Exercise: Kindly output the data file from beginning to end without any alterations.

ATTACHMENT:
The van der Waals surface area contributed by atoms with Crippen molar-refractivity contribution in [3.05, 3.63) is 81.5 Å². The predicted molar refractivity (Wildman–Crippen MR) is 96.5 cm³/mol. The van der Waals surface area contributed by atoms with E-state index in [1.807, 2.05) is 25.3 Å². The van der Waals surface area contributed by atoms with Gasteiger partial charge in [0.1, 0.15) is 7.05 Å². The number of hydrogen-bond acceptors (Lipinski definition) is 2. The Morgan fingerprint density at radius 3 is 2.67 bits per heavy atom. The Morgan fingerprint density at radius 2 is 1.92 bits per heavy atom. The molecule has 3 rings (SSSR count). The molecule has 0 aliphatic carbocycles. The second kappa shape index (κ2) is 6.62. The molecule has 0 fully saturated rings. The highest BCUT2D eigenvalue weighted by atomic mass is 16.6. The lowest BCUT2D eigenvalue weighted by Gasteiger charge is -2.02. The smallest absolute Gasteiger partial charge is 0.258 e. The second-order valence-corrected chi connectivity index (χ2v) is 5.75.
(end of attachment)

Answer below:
The van der Waals surface area contributed by atoms with Crippen molar-refractivity contribution in [3.05, 3.63) is 81.5 Å². The predicted molar refractivity (Wildman–Crippen MR) is 96.5 cm³/mol. The van der Waals surface area contributed by atoms with E-state index in [1.807, 2.05) is 25.3 Å². The van der Waals surface area contributed by atoms with Gasteiger partial charge in [0.1, 0.15) is 7.05 Å². The number of hydrogen-bond acceptors (Lipinski definition) is 2. The Morgan fingerprint density at radius 3 is 2.67 bits per heavy atom. The Morgan fingerprint density at radius 2 is 1.92 bits per heavy atom. The molecule has 3 rings (SSSR count). The molecule has 0 aliphatic carbocycles. The second kappa shape index (κ2) is 6.62. The molecule has 0 fully saturated rings. The highest BCUT2D eigenvalue weighted by atomic mass is 16.6. The lowest BCUT2D eigenvalue weighted by Gasteiger charge is -2.02. The smallest absolute Gasteiger partial charge is 0.258 e. The second-order valence-corrected chi connectivity index (χ2v) is 5.75.